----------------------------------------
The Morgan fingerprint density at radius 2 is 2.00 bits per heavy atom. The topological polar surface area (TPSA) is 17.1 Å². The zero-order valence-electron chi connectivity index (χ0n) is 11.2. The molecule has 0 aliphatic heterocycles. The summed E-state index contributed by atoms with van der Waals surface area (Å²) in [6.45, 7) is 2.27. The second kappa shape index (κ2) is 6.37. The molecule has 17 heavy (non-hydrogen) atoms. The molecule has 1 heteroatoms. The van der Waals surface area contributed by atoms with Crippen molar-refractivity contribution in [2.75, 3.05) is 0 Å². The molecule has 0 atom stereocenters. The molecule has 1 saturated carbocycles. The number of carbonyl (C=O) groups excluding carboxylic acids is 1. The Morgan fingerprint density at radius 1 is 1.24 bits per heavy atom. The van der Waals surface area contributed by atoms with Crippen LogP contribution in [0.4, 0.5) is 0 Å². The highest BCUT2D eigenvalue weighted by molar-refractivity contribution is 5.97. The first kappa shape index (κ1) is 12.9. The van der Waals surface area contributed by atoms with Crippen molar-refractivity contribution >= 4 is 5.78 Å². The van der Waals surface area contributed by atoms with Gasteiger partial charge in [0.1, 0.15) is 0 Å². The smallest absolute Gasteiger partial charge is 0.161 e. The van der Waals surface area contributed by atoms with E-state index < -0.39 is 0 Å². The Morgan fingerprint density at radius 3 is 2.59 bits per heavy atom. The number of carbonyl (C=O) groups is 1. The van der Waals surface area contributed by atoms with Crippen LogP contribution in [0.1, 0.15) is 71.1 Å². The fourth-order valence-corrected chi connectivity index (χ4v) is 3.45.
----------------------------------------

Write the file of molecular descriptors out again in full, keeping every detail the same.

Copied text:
The Morgan fingerprint density at radius 2 is 2.00 bits per heavy atom. The topological polar surface area (TPSA) is 17.1 Å². The zero-order valence-electron chi connectivity index (χ0n) is 11.2. The molecule has 0 aliphatic heterocycles. The summed E-state index contributed by atoms with van der Waals surface area (Å²) in [6.45, 7) is 2.27. The second kappa shape index (κ2) is 6.37. The molecule has 17 heavy (non-hydrogen) atoms. The molecule has 1 heteroatoms. The van der Waals surface area contributed by atoms with Crippen molar-refractivity contribution in [2.75, 3.05) is 0 Å². The molecule has 0 atom stereocenters. The molecule has 1 saturated carbocycles. The number of carbonyl (C=O) groups excluding carboxylic acids is 1. The Morgan fingerprint density at radius 1 is 1.24 bits per heavy atom. The van der Waals surface area contributed by atoms with Crippen LogP contribution in [0.4, 0.5) is 0 Å². The highest BCUT2D eigenvalue weighted by molar-refractivity contribution is 5.97. The first kappa shape index (κ1) is 12.9. The van der Waals surface area contributed by atoms with Crippen molar-refractivity contribution >= 4 is 5.78 Å². The van der Waals surface area contributed by atoms with Gasteiger partial charge in [0.1, 0.15) is 0 Å². The smallest absolute Gasteiger partial charge is 0.161 e. The van der Waals surface area contributed by atoms with E-state index < -0.39 is 0 Å². The Morgan fingerprint density at radius 3 is 2.59 bits per heavy atom. The number of carbonyl (C=O) groups is 1. The van der Waals surface area contributed by atoms with Crippen LogP contribution in [0.1, 0.15) is 71.1 Å². The fourth-order valence-corrected chi connectivity index (χ4v) is 3.45.